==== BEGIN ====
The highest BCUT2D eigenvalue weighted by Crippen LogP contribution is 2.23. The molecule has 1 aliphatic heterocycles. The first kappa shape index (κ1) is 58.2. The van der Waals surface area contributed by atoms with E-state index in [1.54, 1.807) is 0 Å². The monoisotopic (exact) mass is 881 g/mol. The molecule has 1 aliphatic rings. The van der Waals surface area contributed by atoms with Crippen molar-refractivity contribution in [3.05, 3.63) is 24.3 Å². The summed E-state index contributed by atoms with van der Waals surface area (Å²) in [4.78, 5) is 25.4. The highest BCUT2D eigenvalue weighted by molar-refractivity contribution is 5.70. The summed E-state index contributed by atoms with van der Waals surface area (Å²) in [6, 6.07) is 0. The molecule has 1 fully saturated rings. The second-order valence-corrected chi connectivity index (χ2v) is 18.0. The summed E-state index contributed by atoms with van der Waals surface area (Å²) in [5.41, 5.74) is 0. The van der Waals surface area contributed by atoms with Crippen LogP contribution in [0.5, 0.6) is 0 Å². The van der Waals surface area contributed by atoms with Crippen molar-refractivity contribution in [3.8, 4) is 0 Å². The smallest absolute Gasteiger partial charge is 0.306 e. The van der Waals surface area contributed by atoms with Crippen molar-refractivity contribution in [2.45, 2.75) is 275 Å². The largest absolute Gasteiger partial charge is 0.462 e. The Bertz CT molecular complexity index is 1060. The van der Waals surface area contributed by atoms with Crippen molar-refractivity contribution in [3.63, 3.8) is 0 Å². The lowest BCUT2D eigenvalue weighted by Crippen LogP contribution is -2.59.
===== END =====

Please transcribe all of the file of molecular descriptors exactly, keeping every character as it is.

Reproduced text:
The highest BCUT2D eigenvalue weighted by Crippen LogP contribution is 2.23. The molecule has 1 aliphatic heterocycles. The first kappa shape index (κ1) is 58.2. The van der Waals surface area contributed by atoms with E-state index in [1.54, 1.807) is 0 Å². The monoisotopic (exact) mass is 881 g/mol. The molecule has 1 aliphatic rings. The van der Waals surface area contributed by atoms with Crippen molar-refractivity contribution in [3.05, 3.63) is 24.3 Å². The summed E-state index contributed by atoms with van der Waals surface area (Å²) in [4.78, 5) is 25.4. The highest BCUT2D eigenvalue weighted by molar-refractivity contribution is 5.70. The summed E-state index contributed by atoms with van der Waals surface area (Å²) in [6, 6.07) is 0. The molecule has 1 fully saturated rings. The second-order valence-corrected chi connectivity index (χ2v) is 18.0. The summed E-state index contributed by atoms with van der Waals surface area (Å²) in [5.41, 5.74) is 0. The van der Waals surface area contributed by atoms with Crippen LogP contribution in [0.5, 0.6) is 0 Å². The van der Waals surface area contributed by atoms with Crippen molar-refractivity contribution in [3.8, 4) is 0 Å². The smallest absolute Gasteiger partial charge is 0.306 e. The van der Waals surface area contributed by atoms with Crippen molar-refractivity contribution in [2.45, 2.75) is 275 Å². The largest absolute Gasteiger partial charge is 0.462 e. The Bertz CT molecular complexity index is 1060. The van der Waals surface area contributed by atoms with Crippen molar-refractivity contribution in [3.63, 3.8) is 0 Å². The lowest BCUT2D eigenvalue weighted by Crippen LogP contribution is -2.59.